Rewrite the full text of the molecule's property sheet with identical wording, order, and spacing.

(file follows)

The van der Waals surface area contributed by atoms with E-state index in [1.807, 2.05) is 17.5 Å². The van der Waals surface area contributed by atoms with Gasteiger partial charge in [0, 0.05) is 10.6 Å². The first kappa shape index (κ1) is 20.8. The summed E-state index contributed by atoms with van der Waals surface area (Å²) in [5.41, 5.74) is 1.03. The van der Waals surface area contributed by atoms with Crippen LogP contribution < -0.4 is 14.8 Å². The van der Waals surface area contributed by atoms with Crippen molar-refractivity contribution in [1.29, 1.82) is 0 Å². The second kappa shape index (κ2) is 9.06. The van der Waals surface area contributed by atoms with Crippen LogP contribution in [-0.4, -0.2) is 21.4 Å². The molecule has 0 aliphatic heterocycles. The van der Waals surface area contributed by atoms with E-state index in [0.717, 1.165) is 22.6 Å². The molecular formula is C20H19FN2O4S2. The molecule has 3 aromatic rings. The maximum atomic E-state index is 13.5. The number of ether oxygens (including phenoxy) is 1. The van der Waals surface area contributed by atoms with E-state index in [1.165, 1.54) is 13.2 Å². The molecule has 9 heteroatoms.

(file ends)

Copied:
The van der Waals surface area contributed by atoms with E-state index in [1.807, 2.05) is 17.5 Å². The van der Waals surface area contributed by atoms with Gasteiger partial charge in [0, 0.05) is 10.6 Å². The first kappa shape index (κ1) is 20.8. The summed E-state index contributed by atoms with van der Waals surface area (Å²) in [5.41, 5.74) is 1.03. The van der Waals surface area contributed by atoms with Crippen LogP contribution < -0.4 is 14.8 Å². The van der Waals surface area contributed by atoms with Crippen molar-refractivity contribution in [1.29, 1.82) is 0 Å². The second kappa shape index (κ2) is 9.06. The van der Waals surface area contributed by atoms with Crippen LogP contribution in [-0.4, -0.2) is 21.4 Å². The molecule has 0 aliphatic heterocycles. The van der Waals surface area contributed by atoms with E-state index in [0.717, 1.165) is 22.6 Å². The molecular formula is C20H19FN2O4S2. The molecule has 3 aromatic rings. The maximum atomic E-state index is 13.5. The number of ether oxygens (including phenoxy) is 1. The van der Waals surface area contributed by atoms with E-state index in [1.165, 1.54) is 13.2 Å². The molecule has 9 heteroatoms.